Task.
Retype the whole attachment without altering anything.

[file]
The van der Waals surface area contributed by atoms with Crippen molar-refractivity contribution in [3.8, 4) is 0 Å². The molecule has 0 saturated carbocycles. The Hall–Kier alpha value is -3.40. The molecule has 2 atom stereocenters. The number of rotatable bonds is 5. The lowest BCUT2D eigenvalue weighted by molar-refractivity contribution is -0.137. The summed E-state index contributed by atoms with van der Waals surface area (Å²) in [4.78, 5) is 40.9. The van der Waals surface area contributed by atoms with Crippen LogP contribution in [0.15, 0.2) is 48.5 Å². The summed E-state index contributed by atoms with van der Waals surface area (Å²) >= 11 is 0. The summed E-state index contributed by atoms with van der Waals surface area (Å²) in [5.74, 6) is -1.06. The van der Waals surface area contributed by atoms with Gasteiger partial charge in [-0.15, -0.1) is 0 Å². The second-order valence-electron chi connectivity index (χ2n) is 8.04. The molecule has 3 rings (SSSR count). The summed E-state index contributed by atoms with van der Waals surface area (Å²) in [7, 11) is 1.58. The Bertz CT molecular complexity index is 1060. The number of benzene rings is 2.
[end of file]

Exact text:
The van der Waals surface area contributed by atoms with Crippen molar-refractivity contribution in [3.8, 4) is 0 Å². The molecule has 0 saturated carbocycles. The Hall–Kier alpha value is -3.40. The molecule has 2 atom stereocenters. The number of rotatable bonds is 5. The lowest BCUT2D eigenvalue weighted by molar-refractivity contribution is -0.137. The summed E-state index contributed by atoms with van der Waals surface area (Å²) in [4.78, 5) is 40.9. The van der Waals surface area contributed by atoms with Crippen LogP contribution in [0.15, 0.2) is 48.5 Å². The summed E-state index contributed by atoms with van der Waals surface area (Å²) >= 11 is 0. The summed E-state index contributed by atoms with van der Waals surface area (Å²) in [5.74, 6) is -1.06. The van der Waals surface area contributed by atoms with Gasteiger partial charge in [-0.15, -0.1) is 0 Å². The second-order valence-electron chi connectivity index (χ2n) is 8.04. The molecule has 3 rings (SSSR count). The summed E-state index contributed by atoms with van der Waals surface area (Å²) in [7, 11) is 1.58. The Bertz CT molecular complexity index is 1060. The number of benzene rings is 2.